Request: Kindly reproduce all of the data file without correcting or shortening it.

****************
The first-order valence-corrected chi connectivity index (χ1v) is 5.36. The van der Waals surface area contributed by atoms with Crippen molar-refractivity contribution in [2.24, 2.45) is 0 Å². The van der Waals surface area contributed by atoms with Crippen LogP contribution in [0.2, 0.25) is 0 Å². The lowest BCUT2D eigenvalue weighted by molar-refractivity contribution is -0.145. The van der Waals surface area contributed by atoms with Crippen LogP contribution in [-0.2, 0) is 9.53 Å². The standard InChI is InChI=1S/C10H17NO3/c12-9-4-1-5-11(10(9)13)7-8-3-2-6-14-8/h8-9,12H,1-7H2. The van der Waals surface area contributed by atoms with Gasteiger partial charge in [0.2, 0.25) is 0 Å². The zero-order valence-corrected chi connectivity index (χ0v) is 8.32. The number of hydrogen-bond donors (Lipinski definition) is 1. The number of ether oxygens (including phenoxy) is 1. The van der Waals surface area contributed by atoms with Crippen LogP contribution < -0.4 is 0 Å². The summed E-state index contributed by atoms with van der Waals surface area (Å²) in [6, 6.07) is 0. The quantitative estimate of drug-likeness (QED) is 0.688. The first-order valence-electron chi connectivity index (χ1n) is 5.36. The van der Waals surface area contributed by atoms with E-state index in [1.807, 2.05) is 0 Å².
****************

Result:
The first-order valence-corrected chi connectivity index (χ1v) is 5.36. The van der Waals surface area contributed by atoms with Crippen molar-refractivity contribution in [2.24, 2.45) is 0 Å². The van der Waals surface area contributed by atoms with Crippen LogP contribution in [0.2, 0.25) is 0 Å². The lowest BCUT2D eigenvalue weighted by molar-refractivity contribution is -0.145. The van der Waals surface area contributed by atoms with Crippen LogP contribution in [-0.2, 0) is 9.53 Å². The standard InChI is InChI=1S/C10H17NO3/c12-9-4-1-5-11(10(9)13)7-8-3-2-6-14-8/h8-9,12H,1-7H2. The van der Waals surface area contributed by atoms with Gasteiger partial charge in [0.2, 0.25) is 0 Å². The zero-order valence-corrected chi connectivity index (χ0v) is 8.32. The number of hydrogen-bond donors (Lipinski definition) is 1. The number of ether oxygens (including phenoxy) is 1. The van der Waals surface area contributed by atoms with Crippen LogP contribution < -0.4 is 0 Å². The summed E-state index contributed by atoms with van der Waals surface area (Å²) in [6, 6.07) is 0. The quantitative estimate of drug-likeness (QED) is 0.688. The first-order valence-electron chi connectivity index (χ1n) is 5.36. The van der Waals surface area contributed by atoms with E-state index in [1.807, 2.05) is 0 Å².